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Today's Features

  • A Crestwood native is hoping his hometown support can help him hit it big in Nashville.

    Chase Skinner, a graduate of Oldham County High School, has spent the last few years as a musician playing in Oldham County and the Louisville area.

    But he’s recently put his foot in the door of the Nashville music scene, landing gigs on the city’s famed Broadway strip of bars.

    It’s meant hundreds of miles on the car, but it’s been worth it for Skinner, he said.

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    When Thomas Adams was just six weeks old, he was diagnosed with Hydrocephalus, otherwise known as Water Head Syndrome.

    The condition seemingly went away, but a few years ago, at 27-years-old, Adams’ seizures and other complications came back in full force.

    After several procedures and various therapy sessions, Adams was on the road to recovery. It was during this time that Adams became involved with the Fred Astaire Dance Studio and using ballroom dance as a form of therapy for his condition.

  • Over the last two weeks I have shared some basic information about why I think the Bible is a reliable and authoritative word from God. The following story illustrates vividly that God uses His word to change lives. The following is taken from a letter written by Mils and Sandy Becker in 1995.

  • Rummaging through a closet of half moth-eaten clothing and once-lost memorabilia, Daniel Durbin found something he hadn’t been looking for.

    Fastened to a hanger and placed in a dusty plastic bag was Durbin’s decorated uniform from the Vietnam War.

    Knowing he had to one day explain to his son what the uniform and his service meant, Durbin began to finally come to grips with what happened to him all those decades ago.

    Not too long after, Durbin sat down to write his experiences as a combat soldier in Vietnam in his book, The Legacy.

  • Last week I gave a very brief overview of where we got the Old Testament. There are just as many questions about the New Testament and just as many theories that seek to undermine the authority of the New Testament as a reliable witness to the life and ministry of Jesus Christ and the emergence of the Christian Church.

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    Pageantry and reality television have gone hand-in-hand in the last decade with hit shows like “Pageant Place,” “Toddlers and Tiaras” and “Here Comes Honey Boo Boo.”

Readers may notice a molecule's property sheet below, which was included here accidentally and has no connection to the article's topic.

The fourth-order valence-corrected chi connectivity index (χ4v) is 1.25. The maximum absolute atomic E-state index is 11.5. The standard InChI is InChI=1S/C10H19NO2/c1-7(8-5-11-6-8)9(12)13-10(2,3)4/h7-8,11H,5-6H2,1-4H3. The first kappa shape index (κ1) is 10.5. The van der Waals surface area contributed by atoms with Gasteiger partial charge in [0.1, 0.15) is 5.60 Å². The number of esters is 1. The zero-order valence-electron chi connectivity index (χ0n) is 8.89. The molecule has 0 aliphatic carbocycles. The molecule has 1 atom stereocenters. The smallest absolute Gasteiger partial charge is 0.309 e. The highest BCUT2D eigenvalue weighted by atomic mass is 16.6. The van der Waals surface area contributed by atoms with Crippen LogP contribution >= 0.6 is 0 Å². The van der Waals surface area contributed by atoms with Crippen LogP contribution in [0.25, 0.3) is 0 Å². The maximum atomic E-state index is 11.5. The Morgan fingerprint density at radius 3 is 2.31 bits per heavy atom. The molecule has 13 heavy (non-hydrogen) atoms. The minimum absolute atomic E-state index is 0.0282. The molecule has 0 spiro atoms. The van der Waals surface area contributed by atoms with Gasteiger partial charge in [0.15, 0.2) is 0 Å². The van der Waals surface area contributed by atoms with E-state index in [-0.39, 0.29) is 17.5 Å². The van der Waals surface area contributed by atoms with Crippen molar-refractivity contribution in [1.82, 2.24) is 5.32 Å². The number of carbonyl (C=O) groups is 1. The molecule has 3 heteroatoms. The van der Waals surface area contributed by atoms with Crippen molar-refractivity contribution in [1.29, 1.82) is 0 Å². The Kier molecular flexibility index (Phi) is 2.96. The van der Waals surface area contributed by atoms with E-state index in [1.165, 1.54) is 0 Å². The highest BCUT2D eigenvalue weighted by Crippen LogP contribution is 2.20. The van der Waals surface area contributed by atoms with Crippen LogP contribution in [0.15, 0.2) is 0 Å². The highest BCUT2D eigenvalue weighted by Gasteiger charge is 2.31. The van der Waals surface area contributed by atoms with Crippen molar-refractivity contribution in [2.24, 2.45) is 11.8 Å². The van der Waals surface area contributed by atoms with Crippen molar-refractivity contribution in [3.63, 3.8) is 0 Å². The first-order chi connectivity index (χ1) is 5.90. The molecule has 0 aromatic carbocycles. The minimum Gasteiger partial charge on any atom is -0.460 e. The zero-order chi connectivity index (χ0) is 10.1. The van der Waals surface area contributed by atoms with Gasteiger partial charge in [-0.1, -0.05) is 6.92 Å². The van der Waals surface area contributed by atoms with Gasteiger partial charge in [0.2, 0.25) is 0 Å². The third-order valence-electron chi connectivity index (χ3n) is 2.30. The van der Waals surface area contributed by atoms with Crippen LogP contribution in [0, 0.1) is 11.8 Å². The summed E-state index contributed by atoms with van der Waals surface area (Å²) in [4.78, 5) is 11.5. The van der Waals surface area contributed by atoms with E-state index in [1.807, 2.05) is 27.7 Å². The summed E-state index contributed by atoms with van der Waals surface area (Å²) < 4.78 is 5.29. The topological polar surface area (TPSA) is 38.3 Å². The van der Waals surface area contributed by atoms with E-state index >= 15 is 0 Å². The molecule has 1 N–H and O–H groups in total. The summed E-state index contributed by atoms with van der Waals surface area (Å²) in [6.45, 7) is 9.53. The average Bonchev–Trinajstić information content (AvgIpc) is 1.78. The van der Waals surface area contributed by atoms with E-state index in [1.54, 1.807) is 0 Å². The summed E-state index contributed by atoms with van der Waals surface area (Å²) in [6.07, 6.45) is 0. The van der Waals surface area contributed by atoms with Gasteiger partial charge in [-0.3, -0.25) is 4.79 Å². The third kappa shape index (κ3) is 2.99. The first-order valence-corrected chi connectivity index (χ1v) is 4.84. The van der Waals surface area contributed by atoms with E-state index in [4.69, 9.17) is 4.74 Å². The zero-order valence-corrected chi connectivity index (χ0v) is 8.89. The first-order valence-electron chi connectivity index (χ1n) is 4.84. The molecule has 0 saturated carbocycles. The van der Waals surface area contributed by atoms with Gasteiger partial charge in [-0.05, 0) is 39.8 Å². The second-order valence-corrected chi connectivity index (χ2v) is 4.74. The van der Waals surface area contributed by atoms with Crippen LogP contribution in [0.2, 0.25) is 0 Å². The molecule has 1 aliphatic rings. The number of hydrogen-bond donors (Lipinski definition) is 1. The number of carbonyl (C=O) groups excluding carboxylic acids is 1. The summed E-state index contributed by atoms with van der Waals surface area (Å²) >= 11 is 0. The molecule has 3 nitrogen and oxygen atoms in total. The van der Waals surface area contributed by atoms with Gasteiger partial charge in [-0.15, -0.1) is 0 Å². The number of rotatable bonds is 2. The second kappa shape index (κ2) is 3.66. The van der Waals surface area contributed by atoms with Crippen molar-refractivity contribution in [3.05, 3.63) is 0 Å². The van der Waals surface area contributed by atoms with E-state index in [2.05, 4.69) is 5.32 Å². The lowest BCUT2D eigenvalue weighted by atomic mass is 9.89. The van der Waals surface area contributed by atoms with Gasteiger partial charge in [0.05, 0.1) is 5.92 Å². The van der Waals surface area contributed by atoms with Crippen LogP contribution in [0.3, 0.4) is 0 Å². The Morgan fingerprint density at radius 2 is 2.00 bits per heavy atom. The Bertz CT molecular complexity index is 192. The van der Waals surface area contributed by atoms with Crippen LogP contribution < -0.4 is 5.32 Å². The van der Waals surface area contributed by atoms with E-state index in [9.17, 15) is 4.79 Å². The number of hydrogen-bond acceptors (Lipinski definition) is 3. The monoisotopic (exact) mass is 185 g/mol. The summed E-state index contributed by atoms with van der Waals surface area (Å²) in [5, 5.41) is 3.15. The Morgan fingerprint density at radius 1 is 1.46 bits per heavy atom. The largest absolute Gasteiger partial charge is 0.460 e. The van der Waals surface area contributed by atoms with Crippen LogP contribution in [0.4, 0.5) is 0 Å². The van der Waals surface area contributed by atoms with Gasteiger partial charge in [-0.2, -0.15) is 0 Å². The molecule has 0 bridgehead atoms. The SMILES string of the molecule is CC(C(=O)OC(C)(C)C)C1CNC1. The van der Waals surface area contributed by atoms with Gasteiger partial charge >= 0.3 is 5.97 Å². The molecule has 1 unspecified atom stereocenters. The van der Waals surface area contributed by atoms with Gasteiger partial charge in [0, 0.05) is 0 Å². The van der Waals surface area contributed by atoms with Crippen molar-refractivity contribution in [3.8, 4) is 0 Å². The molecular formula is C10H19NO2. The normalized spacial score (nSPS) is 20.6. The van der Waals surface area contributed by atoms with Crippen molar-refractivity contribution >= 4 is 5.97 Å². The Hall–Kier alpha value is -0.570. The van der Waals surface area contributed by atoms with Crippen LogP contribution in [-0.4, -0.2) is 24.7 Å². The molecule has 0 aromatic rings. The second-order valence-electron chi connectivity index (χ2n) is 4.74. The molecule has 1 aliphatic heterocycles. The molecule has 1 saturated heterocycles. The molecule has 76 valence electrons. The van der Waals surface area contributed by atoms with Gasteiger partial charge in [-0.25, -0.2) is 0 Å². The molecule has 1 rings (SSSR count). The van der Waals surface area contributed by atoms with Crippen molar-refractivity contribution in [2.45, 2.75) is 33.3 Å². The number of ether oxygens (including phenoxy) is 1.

One such star in the pageant and reality worlds moved from TV to real life with an appearance in La Grange this weekend.

    Johnathan Kayne, a contestant on Project Runway and successful pageant dress designer, was the guest of honor at last weekend’s pageant workshop hosted by Posh Formal Wear.

  • Perhaps you have seen it in a store or someone emailed it to you. I have a copy of the HillBilly Ten Commandments. We can all appreciate the simplicity they reveal. There are a number of versions, but mine go like this: 1) Just one God. 2) Put nothin’ before God. 3) Watch yer mouth. 4) Git yourself to Sunday meetin’. 5) Honor yer Ma and Pa. 6) No killin’. 7) No foolin’ around with another fellow’s gal. 8) Don’t take what ain’t yers. 9) No tellin’ tales and gossipin’. 10) Don’t be hankerin’ for yer buddy’s stuff.

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    October may be Breast Cancer Awareness month, but for a group of Oldham County ladies who like to crochet and knit, they are giving back to those affected every day of the year.

    Vicki Kinser, owner of La Grange’s Friends and Fiber Shop, recently introduced the knitting and crocheting groups to Knitted Knockers, a program that has volunteers making prosthetic breasts for free to mastectomy patients.

    “As soon as I heard about this program, I thought this was a really good fit for the ladies at the shop,” Kinser said.

  • All Hallows’ Eve is a night when ghosts, ghouls and goblins come out to play, but one La Grange group believes the supernatural is around us every day.

    The Spirits of La Grange Ghost Tour, presented by Discover Downtown La Grange, educated many people this season about some of the city’s most historical and haunted sites, according to coordinator Barbara Manley.

    “The tours are very authentic because of the history being told,” Manley said.

    The first stop on the tour is Rails, located on East Main Street.